Mary Meehan

The low rumble of industrial fans fills the Catholic Action Center in Lexington, a shelter that provides meals and other services for homeless people.

It’s mid-morning on a hot July day and dozens of people sit camped on couches in the entryway, or slouch at tables nearby. Despite the fans the air is stale from too many bodies too close together -- ideal conditions for the spread of disease. The region’s Hepatitis A outbreak is approaching 2,000 confirmed cases in the Ohio Valley, with the bulk of them in Kentucky, Ohio and West Virginia. Health officials say the number of undiagnosed infections is likely far higher.


Brittany Patterson

A pilot-scale facility that extracts valuable rare earth elements from coal waste byproducts officially opened its doors this week at West Virginia University.

Advocates of the project are hopeful that environmental waste left by Appalachia’s coal mining legacy could one day fuel an economic boom in the region while also providing some national security.

"This could go a long way forward in creating new economic opportunity for West Virginia and this region and treat acid mine drainage, and turn it into a financial boon instead of a financial burden," Brian Anderson, director of WVU’s Energy Institute told the crowd.


Aaron Payne

United Mine Workers President Cecil Roberts fired up a crowd of thousands of union workers in Columbus, Ohio, with a simple chant: “Fix it!”

The rally last week came on the eve of a Congressional field hearing on problems plaguing multiemployer pension programs like the one retired miners depend upon.

“When the people get to marching, the politicians get to listening,” Roberts roared.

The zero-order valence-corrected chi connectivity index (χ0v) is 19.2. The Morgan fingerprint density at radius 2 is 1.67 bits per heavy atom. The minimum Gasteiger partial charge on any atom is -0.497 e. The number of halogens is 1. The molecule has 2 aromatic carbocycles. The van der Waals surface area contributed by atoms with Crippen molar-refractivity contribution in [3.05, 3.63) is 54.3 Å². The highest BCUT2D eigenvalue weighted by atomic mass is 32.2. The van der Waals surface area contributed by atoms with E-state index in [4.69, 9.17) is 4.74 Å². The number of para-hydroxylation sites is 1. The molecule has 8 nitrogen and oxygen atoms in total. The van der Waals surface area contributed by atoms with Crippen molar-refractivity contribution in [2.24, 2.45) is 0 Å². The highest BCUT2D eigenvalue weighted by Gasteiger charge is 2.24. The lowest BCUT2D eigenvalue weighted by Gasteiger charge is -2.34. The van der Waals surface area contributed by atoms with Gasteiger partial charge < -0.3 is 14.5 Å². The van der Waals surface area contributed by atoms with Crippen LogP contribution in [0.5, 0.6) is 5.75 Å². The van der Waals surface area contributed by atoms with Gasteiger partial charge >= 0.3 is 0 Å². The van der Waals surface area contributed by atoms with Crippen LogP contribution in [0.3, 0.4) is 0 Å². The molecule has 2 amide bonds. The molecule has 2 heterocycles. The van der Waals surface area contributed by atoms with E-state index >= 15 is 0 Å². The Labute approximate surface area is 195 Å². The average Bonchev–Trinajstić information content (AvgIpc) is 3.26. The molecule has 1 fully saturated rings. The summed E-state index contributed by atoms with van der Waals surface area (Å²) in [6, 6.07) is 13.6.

Nicole Erwin

Jimmy Tosh sells a lot of pigs. He is owner and CEO of Tosh Farms, Tosh Pork, and Bacon By Gosh, in Henry County, Tennessee, and has 84 contracted barns in the region where farmers grow pigs for his products.

On a recent July day, Tosh craned over some 1,200 piglets and reflected on how recent market disturbances have affected his business.

“These pigs in January were selling for the $75 to $80 dollar mark,” Tosh said. “Because of seasonality and the effect of the tariffs these pigs now are in the $16 to $18 dollar range.”


Adelina Lancianese

Western Kentucky District U.S. Attorney Russell Coleman didn’t hide his emotion when announcing federal charges against a coal company for faking coal dust samples.

“This is one of those that just made me angry, it just made me angry to see the impact on these miners,” Coleman said.

 

Coleman unsealed indictments Wednesday against eight employees of the now-bankrupt Armstrong Energy coal company for falsifying dust monitoring samples in two of its Kentucky mines.